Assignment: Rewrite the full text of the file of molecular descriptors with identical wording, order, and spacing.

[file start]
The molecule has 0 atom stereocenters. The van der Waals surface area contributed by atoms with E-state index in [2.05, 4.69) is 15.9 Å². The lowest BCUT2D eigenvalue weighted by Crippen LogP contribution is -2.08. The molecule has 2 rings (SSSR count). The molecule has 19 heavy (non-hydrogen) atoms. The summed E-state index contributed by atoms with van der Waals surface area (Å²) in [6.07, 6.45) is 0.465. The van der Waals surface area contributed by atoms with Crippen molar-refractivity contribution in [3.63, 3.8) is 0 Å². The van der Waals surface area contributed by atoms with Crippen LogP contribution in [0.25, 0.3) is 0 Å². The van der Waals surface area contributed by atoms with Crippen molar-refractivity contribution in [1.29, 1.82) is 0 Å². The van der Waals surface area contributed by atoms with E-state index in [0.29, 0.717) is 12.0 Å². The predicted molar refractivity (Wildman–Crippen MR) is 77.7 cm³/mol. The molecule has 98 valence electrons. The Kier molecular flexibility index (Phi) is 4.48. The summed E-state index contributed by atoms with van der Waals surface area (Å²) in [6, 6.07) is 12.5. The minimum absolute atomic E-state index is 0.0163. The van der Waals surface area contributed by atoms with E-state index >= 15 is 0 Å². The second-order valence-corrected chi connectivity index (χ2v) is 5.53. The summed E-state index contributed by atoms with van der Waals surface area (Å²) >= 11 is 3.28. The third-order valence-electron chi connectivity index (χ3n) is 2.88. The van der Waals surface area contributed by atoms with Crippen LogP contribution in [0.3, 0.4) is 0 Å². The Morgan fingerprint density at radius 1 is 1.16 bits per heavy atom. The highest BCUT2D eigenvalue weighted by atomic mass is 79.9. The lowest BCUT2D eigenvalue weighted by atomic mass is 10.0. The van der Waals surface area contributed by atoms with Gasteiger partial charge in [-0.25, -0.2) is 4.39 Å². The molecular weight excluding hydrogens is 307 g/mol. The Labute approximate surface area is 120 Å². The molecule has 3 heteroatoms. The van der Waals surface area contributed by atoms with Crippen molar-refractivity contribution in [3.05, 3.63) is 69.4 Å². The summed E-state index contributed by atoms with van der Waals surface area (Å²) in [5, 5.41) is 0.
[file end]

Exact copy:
The molecule has 0 atom stereocenters. The van der Waals surface area contributed by atoms with E-state index in [2.05, 4.69) is 15.9 Å². The lowest BCUT2D eigenvalue weighted by Crippen LogP contribution is -2.08. The molecule has 2 rings (SSSR count). The molecule has 19 heavy (non-hydrogen) atoms. The summed E-state index contributed by atoms with van der Waals surface area (Å²) in [6.07, 6.45) is 0.465. The van der Waals surface area contributed by atoms with Crippen molar-refractivity contribution in [3.63, 3.8) is 0 Å². The van der Waals surface area contributed by atoms with Crippen LogP contribution in [0.25, 0.3) is 0 Å². The van der Waals surface area contributed by atoms with Crippen molar-refractivity contribution in [1.29, 1.82) is 0 Å². The van der Waals surface area contributed by atoms with E-state index in [0.29, 0.717) is 12.0 Å². The predicted molar refractivity (Wildman–Crippen MR) is 77.7 cm³/mol. The molecule has 98 valence electrons. The Kier molecular flexibility index (Phi) is 4.48. The summed E-state index contributed by atoms with van der Waals surface area (Å²) in [6, 6.07) is 12.5. The minimum absolute atomic E-state index is 0.0163. The van der Waals surface area contributed by atoms with E-state index >= 15 is 0 Å². The second-order valence-corrected chi connectivity index (χ2v) is 5.53. The summed E-state index contributed by atoms with van der Waals surface area (Å²) >= 11 is 3.28. The third-order valence-electron chi connectivity index (χ3n) is 2.88. The van der Waals surface area contributed by atoms with Crippen LogP contribution in [0.3, 0.4) is 0 Å². The Morgan fingerprint density at radius 1 is 1.16 bits per heavy atom. The highest BCUT2D eigenvalue weighted by atomic mass is 79.9. The lowest BCUT2D eigenvalue weighted by atomic mass is 10.0. The van der Waals surface area contributed by atoms with Gasteiger partial charge in [-0.25, -0.2) is 4.39 Å². The molecular weight excluding hydrogens is 307 g/mol. The Labute approximate surface area is 120 Å². The molecule has 3 heteroatoms. The van der Waals surface area contributed by atoms with Crippen molar-refractivity contribution in [3.05, 3.63) is 69.4 Å². The summed E-state index contributed by atoms with van der Waals surface area (Å²) in [5, 5.41) is 0.